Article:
Virginia Republicans are set to gather across the Commonwealth on Saturday to choose their nominee for governor in November’s general election, in a race where most of the leading contenders have touted their support for former President Donald Trump.
Unlike their Democratic counterparts, who are holding a traditional gubernatorial primary in June, the Virginia GOP is holding what’s being called a “disassembled convention” at nearly 40 sites across the state. Delegates, who’ve been vetted by local Republican committees, will vote for the party’s gubernatorial nominee, as well as choose their picks for lieutenant governor and attorney general.
How the ‘disassembled convention’ works
The roughly 54,000 delegates will drive in their cars to the statewide locations, receive a ballot, fill it out, and then drop it into a ballot box before driving off. The setup is due to Virginia’s coronavirus restrictions, which prevent an “assembled” convention from being held in person in an arena or other large-capacity facility. Voting takes place from 9 a.m. ET through 4 p.m. ET.
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The state party made its decision in March to hold the “disassembled convention” after sharp differences of opinion on whether to conduct a primary or a convention.
The Republican Party of Virginia points to their large number of delegates as an indicator of GOP enthusiasm. While the number of delegates taking part in the vote is more predicted, it’s still far short of the more than 350,000 people who voted in the state’s 2017 Republican primary for governor.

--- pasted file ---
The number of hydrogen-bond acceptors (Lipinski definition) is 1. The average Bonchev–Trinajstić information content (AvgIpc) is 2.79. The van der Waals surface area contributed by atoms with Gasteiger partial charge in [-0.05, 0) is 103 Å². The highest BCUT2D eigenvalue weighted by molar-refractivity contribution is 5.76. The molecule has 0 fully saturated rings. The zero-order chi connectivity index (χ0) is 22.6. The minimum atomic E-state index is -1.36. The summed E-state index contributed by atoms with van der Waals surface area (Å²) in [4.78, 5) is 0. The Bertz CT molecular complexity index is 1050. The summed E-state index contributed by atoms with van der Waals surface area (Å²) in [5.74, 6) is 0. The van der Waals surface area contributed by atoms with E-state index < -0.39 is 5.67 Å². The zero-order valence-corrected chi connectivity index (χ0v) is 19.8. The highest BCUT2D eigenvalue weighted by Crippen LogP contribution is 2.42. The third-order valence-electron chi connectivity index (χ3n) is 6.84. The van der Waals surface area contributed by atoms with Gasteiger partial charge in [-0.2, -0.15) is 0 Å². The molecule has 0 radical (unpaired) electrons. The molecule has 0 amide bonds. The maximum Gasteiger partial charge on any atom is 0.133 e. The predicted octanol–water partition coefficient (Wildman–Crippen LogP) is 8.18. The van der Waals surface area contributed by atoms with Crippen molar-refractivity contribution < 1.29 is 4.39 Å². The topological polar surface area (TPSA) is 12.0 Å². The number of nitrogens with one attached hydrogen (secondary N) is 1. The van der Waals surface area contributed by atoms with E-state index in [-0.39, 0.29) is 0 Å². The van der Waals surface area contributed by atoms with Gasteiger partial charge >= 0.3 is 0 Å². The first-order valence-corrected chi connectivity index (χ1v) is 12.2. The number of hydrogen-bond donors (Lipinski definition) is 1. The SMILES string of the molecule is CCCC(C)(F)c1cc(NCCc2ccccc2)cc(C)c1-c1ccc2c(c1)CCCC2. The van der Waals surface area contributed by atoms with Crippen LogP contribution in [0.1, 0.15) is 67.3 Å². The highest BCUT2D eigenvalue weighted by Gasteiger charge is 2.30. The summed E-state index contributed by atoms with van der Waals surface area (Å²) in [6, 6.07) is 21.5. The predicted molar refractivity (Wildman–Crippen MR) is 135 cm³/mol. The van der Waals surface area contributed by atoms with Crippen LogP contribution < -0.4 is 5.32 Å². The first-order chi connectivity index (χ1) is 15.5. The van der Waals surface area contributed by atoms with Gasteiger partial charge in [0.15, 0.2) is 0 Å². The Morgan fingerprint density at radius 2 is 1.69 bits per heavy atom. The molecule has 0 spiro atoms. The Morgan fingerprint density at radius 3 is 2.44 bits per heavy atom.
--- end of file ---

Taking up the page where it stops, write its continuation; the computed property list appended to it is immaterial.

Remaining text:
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The delegates will receive a ranked-choice ballot.
“Instead of voting for a single candidate through multiple rounds of voting, we will be using a ranked-choice voting method where you will provide a single vote for each candidate in the order from your first choice to your last,” the Virginia GOP explained in a video it tweeted Wednesday.
Who are the candidates?
There are seven contenders for the GOP gubernatorial nomination. They are businessman and former private equity CEO Glenn Youngkin; businessman and entrepreneur Pete Snyder, who’s a former candidate for lieutenant governor; State Sen. Amanda Chase, who describes herself as “Trump in heels;” State Del. Kirk Cox, a former state House speaker; former think tank leader Peter Doran; retired Army Col. Sergio de la Peña and former Roanoke City Sheriff Octavia Johnson.
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Polling and pundits consider Youngkin, Snyder, Cox and Chase the top tier of candidates.
Virginia, once a red state that turned purple, has in recent years shaded increasingly blue. No Republican has won a statewide election in a dozen years, and Trump lost the state by 10 points in November to now-President Biden.
The former president declined to make an endorsement in the nomination battle.
When will a winner be declared?
Not this weekend.
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The counting of the ranked-choice ballots doesn’t begin until Sunday. The hand count will take place at a hotel in downtown Richmond, with a representative from each campaign present. The Virginia GOP say to expect the results to be announced as early as Tuesday and as late as Thursday.